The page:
I always knew that I would be successful, but I was unaware to what extent. It is one thing to know you’ll be fine, but often times we’d like to know the journey that takes us there. It is human nature. We fear the unknown. We like to think we have complete autonomy. Some of us, enjoy the adventure, while others become so occupied with what to do to get to the end of the journey- forgetting that life is about the journey itself.
I recently attended a Google event. The title of the program was “Purpose, Lead, Slay.” The panel consisted of four British black women who are all successful published authors. These women all worked in the corporate world dealing with racism, sexism, identity issues and knew there was more to what they were doing. On their individual paths, they decided to venture off and create platforms for black women. Although, I had never heard of these women, I found myself thankful to be in the room and to hear their stories. They shared their milestones, failures, fears. While listening to them, I saw that the common theme was being a workaholic. They all had moments where life forcefully had to slow them down because so much was happening. These women were very much proud of how much they’ve done, but they almost lost themselves in their careers. I immediately thought, “Mm girl, that is you.” I deeply resonated with this for many reasons. I know that I have specific goals and I have shamelessly set the bar high and expect to accomplish them by a certain age. If I am not working hard, then I am mentally scoping the next steps to take. It has gotten so bad that on my weekends, when I should be relaxing, I am very much dedicating time at the library for a few hours. To be completely honest, I left the panel asking myself, “What more can I do?” “What haven’t I done yet?” instead of taking some time to reflect on “Why are you in a rush to complete such goals?”
I’m sure there are people who are like me out there. The ones that are heavily focused on the pursuit no matter what. The ones who even feel guilty for relaxing when “there’s so much to do”. Yes, we all want to be successful, but people commit and sacrifice so much because of success. This is a problem. What happens after we pursue everything on our list? What would we have lost in the process? There’s nothing wrong with ambition, but ambition shouldn’t occupy our minds at every minute of the day. It is unhealthy. We’re all striving to be great, but is it at the cost of quality time with friends, family, and loved ones?
Sometimes, I think it is a combination of self- fulfilling prophecy and societal pressure to work hard. “If you work hard, you will get far in life,” which is not absolutely true. Everything is about “hustling hard” and being a “go- getter”. Life is funny, you know. You’ll plan your entire life and look back and realize, “I haven’t really lived.” I’m convinced we all know at least one person who works so hard, but doesn’t ever take a day off. We think it’s admirable until we find out that they experience some form of depression or anxiety. We forget that they too are human. It happens way too often.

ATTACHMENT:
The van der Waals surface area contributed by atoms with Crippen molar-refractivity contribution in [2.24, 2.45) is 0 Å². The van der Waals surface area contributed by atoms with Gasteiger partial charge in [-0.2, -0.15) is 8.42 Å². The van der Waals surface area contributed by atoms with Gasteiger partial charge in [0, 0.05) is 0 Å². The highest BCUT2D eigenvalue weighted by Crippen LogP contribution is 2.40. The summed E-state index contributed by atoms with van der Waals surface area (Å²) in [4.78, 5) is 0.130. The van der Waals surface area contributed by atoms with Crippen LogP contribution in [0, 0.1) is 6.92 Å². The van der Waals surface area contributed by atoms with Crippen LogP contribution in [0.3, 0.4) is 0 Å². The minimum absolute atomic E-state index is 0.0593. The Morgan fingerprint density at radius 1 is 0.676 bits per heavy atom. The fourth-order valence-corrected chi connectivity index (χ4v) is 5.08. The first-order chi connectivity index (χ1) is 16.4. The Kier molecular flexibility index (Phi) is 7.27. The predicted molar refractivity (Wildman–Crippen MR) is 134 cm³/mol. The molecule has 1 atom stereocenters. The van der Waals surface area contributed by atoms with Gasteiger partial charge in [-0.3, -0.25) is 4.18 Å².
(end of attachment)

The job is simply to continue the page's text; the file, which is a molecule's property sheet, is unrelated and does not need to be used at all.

So rather than racing to the top, there needs to be a shift in our thinking. Continue to make plans, prioritize and invest in the resources that will help. However, situations may occur and that might cause you to change your future plans. That is okay, too. We need to make room for personal growth, development and maturity. Perhaps, some goals have not been accomplished because you have not grown into the type of person you need to be. We always want to arrive and appear as if it was all overnight, but that’s not the end goal. This culture of instant gratification taunts and deceives so many people into thinking they are not where they should be. Racing to attain a certain status is tiring and unrealistic because you are not competing with anyone else. You are competing with yourself. At the same time, the road to attain that achievement is not linear or unidirectional. Let this serve as a reminder that you are where you need to be.
Life is to be enjoyed. Enjoying time with others, celebrating others’ successes and ours as well, appreciating the people who appreciate you regardless of what you’ve done. Take time to reflect and acknowledge that the path to where you are currently has taught you skills, given you experiences, and opened doors. Timing also matters. Some goals we want to accomplish will manifest at the appointed time. The idea of “arriving”, results in unnecessary pressure that turns into worries and fears. Remember striving to work too much or too hard is not what life is about. Life is not meant to be a long and suffering experience, nor is it supposed to be mundane. Success will happen when it is appointed to.
By: : Priscilla Brown
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